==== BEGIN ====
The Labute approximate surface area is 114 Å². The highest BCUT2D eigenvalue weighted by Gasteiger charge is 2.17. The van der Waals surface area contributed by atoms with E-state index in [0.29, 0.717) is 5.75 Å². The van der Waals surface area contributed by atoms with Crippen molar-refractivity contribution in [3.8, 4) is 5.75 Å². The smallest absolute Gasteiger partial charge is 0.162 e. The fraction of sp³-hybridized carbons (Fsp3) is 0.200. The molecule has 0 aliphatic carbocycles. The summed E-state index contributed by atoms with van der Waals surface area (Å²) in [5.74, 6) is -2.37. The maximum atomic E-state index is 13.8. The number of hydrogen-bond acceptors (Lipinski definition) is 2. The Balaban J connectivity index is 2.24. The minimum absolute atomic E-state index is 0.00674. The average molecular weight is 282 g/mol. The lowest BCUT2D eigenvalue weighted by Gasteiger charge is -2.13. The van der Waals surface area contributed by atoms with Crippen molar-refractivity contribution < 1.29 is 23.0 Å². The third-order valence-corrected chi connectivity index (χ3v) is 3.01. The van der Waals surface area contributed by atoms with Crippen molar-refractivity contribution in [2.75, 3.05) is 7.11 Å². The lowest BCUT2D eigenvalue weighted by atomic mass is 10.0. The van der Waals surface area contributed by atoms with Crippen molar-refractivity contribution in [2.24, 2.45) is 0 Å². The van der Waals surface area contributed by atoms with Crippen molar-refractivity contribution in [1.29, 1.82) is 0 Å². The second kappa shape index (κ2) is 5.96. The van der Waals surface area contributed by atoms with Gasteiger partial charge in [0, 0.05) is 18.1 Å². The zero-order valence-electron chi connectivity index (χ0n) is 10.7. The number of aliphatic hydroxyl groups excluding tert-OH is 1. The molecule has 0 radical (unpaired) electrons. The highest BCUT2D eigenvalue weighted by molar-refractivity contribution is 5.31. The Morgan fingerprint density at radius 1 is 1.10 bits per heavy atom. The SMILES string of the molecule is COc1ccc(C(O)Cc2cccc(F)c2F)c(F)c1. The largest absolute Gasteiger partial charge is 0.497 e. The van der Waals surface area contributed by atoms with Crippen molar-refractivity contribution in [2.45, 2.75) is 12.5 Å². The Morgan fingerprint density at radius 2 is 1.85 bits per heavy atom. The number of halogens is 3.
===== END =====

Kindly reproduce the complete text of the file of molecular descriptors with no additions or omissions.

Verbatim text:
The Labute approximate surface area is 114 Å². The highest BCUT2D eigenvalue weighted by Gasteiger charge is 2.17. The van der Waals surface area contributed by atoms with E-state index in [0.29, 0.717) is 5.75 Å². The van der Waals surface area contributed by atoms with Crippen molar-refractivity contribution in [3.8, 4) is 5.75 Å². The smallest absolute Gasteiger partial charge is 0.162 e. The fraction of sp³-hybridized carbons (Fsp3) is 0.200. The molecule has 0 aliphatic carbocycles. The summed E-state index contributed by atoms with van der Waals surface area (Å²) in [5.74, 6) is -2.37. The maximum atomic E-state index is 13.8. The number of hydrogen-bond acceptors (Lipinski definition) is 2. The Balaban J connectivity index is 2.24. The minimum absolute atomic E-state index is 0.00674. The average molecular weight is 282 g/mol. The lowest BCUT2D eigenvalue weighted by Gasteiger charge is -2.13. The van der Waals surface area contributed by atoms with Crippen molar-refractivity contribution < 1.29 is 23.0 Å². The third-order valence-corrected chi connectivity index (χ3v) is 3.01. The van der Waals surface area contributed by atoms with Crippen molar-refractivity contribution in [2.75, 3.05) is 7.11 Å². The lowest BCUT2D eigenvalue weighted by atomic mass is 10.0. The van der Waals surface area contributed by atoms with Crippen molar-refractivity contribution in [2.24, 2.45) is 0 Å². The van der Waals surface area contributed by atoms with Crippen molar-refractivity contribution in [1.29, 1.82) is 0 Å². The second kappa shape index (κ2) is 5.96. The van der Waals surface area contributed by atoms with Gasteiger partial charge in [0, 0.05) is 18.1 Å². The zero-order valence-electron chi connectivity index (χ0n) is 10.7. The number of aliphatic hydroxyl groups excluding tert-OH is 1. The molecule has 0 radical (unpaired) electrons. The highest BCUT2D eigenvalue weighted by molar-refractivity contribution is 5.31. The Morgan fingerprint density at radius 1 is 1.10 bits per heavy atom. The SMILES string of the molecule is COc1ccc(C(O)Cc2cccc(F)c2F)c(F)c1. The largest absolute Gasteiger partial charge is 0.497 e. The van der Waals surface area contributed by atoms with Crippen molar-refractivity contribution in [2.45, 2.75) is 12.5 Å². The Morgan fingerprint density at radius 2 is 1.85 bits per heavy atom. The number of halogens is 3.